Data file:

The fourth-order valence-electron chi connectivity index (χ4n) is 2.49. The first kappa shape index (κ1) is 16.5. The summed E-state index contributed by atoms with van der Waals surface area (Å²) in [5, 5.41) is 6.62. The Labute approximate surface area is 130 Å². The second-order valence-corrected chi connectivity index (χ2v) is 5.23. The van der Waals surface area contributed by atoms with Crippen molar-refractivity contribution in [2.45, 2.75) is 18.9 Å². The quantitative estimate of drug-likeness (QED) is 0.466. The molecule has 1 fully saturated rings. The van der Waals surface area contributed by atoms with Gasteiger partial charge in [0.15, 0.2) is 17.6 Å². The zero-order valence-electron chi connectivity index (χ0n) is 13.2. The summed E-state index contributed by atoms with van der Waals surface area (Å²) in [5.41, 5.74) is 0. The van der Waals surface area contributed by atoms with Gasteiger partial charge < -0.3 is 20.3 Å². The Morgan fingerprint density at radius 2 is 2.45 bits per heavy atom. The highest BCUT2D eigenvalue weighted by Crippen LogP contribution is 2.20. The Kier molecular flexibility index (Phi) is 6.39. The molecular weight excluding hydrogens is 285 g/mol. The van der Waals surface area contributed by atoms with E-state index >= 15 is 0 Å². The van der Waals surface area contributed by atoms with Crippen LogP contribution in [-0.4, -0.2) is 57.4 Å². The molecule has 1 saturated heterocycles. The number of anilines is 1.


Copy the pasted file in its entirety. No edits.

The fourth-order valence-electron chi connectivity index (χ4n) is 2.49. The first kappa shape index (κ1) is 16.5. The summed E-state index contributed by atoms with van der Waals surface area (Å²) in [5, 5.41) is 6.62. The Labute approximate surface area is 130 Å². The second-order valence-corrected chi connectivity index (χ2v) is 5.23. The van der Waals surface area contributed by atoms with Crippen molar-refractivity contribution in [2.45, 2.75) is 18.9 Å². The quantitative estimate of drug-likeness (QED) is 0.466. The molecule has 1 fully saturated rings. The van der Waals surface area contributed by atoms with Gasteiger partial charge in [0.15, 0.2) is 17.6 Å². The zero-order valence-electron chi connectivity index (χ0n) is 13.2. The summed E-state index contributed by atoms with van der Waals surface area (Å²) in [5.41, 5.74) is 0. The van der Waals surface area contributed by atoms with Gasteiger partial charge < -0.3 is 20.3 Å². The Morgan fingerprint density at radius 2 is 2.45 bits per heavy atom. The highest BCUT2D eigenvalue weighted by Crippen LogP contribution is 2.20. The Kier molecular flexibility index (Phi) is 6.39. The molecular weight excluding hydrogens is 285 g/mol. The van der Waals surface area contributed by atoms with E-state index >= 15 is 0 Å². The van der Waals surface area contributed by atoms with Crippen LogP contribution in [-0.4, -0.2) is 57.4 Å². The molecule has 1 saturated heterocycles. The number of anilines is 1.